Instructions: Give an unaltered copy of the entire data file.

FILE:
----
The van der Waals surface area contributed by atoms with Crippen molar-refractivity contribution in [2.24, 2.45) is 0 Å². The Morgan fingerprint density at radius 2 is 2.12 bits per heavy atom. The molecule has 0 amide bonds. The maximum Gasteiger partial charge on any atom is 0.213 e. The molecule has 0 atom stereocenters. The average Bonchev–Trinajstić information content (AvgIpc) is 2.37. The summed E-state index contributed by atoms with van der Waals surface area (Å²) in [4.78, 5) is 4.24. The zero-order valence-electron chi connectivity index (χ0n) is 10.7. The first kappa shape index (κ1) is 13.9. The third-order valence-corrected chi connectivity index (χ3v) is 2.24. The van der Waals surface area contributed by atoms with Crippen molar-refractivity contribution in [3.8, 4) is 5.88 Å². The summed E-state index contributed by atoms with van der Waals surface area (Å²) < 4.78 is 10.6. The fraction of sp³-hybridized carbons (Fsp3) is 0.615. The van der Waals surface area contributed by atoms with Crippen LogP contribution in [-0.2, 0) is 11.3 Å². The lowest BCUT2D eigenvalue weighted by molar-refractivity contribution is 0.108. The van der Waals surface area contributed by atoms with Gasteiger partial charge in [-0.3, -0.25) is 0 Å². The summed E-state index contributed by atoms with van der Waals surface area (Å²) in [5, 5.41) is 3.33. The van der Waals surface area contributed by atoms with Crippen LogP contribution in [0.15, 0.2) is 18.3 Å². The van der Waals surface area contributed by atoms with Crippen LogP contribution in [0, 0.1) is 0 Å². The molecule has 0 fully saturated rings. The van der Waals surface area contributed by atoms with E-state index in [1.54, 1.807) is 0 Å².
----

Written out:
The van der Waals surface area contributed by atoms with Crippen molar-refractivity contribution in [2.24, 2.45) is 0 Å². The Morgan fingerprint density at radius 2 is 2.12 bits per heavy atom. The molecule has 0 amide bonds. The maximum Gasteiger partial charge on any atom is 0.213 e. The molecule has 0 atom stereocenters. The average Bonchev–Trinajstić information content (AvgIpc) is 2.37. The summed E-state index contributed by atoms with van der Waals surface area (Å²) in [4.78, 5) is 4.24. The zero-order valence-electron chi connectivity index (χ0n) is 10.7. The first kappa shape index (κ1) is 13.9. The third-order valence-corrected chi connectivity index (χ3v) is 2.24. The van der Waals surface area contributed by atoms with Crippen molar-refractivity contribution in [3.8, 4) is 5.88 Å². The summed E-state index contributed by atoms with van der Waals surface area (Å²) < 4.78 is 10.6. The fraction of sp³-hybridized carbons (Fsp3) is 0.615. The van der Waals surface area contributed by atoms with Crippen LogP contribution in [-0.2, 0) is 11.3 Å². The lowest BCUT2D eigenvalue weighted by molar-refractivity contribution is 0.108. The van der Waals surface area contributed by atoms with Gasteiger partial charge in [-0.3, -0.25) is 0 Å². The summed E-state index contributed by atoms with van der Waals surface area (Å²) in [5, 5.41) is 3.33. The van der Waals surface area contributed by atoms with Crippen LogP contribution in [0.15, 0.2) is 18.3 Å². The van der Waals surface area contributed by atoms with Crippen LogP contribution in [0, 0.1) is 0 Å². The molecule has 0 fully saturated rings. The van der Waals surface area contributed by atoms with E-state index in [1.54, 1.807) is 0 Å².